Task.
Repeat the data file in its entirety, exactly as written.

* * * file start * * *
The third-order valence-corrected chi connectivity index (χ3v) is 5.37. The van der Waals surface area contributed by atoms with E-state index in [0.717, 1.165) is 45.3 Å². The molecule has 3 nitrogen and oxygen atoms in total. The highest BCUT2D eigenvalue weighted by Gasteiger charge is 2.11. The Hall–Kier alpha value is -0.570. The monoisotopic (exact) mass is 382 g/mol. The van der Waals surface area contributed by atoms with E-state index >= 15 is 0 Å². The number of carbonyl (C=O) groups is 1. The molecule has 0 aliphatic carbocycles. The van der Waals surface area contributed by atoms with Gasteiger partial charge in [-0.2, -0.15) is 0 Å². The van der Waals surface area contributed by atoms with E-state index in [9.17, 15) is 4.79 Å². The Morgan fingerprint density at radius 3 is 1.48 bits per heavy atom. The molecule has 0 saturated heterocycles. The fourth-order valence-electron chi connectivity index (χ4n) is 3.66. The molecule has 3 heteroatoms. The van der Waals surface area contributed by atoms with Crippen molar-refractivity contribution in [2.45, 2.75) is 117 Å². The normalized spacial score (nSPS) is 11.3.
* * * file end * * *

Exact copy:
The third-order valence-corrected chi connectivity index (χ3v) is 5.37. The van der Waals surface area contributed by atoms with E-state index in [0.717, 1.165) is 45.3 Å². The molecule has 3 nitrogen and oxygen atoms in total. The highest BCUT2D eigenvalue weighted by Gasteiger charge is 2.11. The Hall–Kier alpha value is -0.570. The monoisotopic (exact) mass is 382 g/mol. The van der Waals surface area contributed by atoms with E-state index >= 15 is 0 Å². The number of carbonyl (C=O) groups is 1. The molecule has 0 aliphatic carbocycles. The van der Waals surface area contributed by atoms with Gasteiger partial charge in [-0.2, -0.15) is 0 Å². The van der Waals surface area contributed by atoms with E-state index in [9.17, 15) is 4.79 Å². The Morgan fingerprint density at radius 3 is 1.48 bits per heavy atom. The molecule has 0 saturated heterocycles. The fourth-order valence-electron chi connectivity index (χ4n) is 3.66. The molecule has 3 heteroatoms. The van der Waals surface area contributed by atoms with Crippen molar-refractivity contribution in [2.45, 2.75) is 117 Å². The normalized spacial score (nSPS) is 11.3.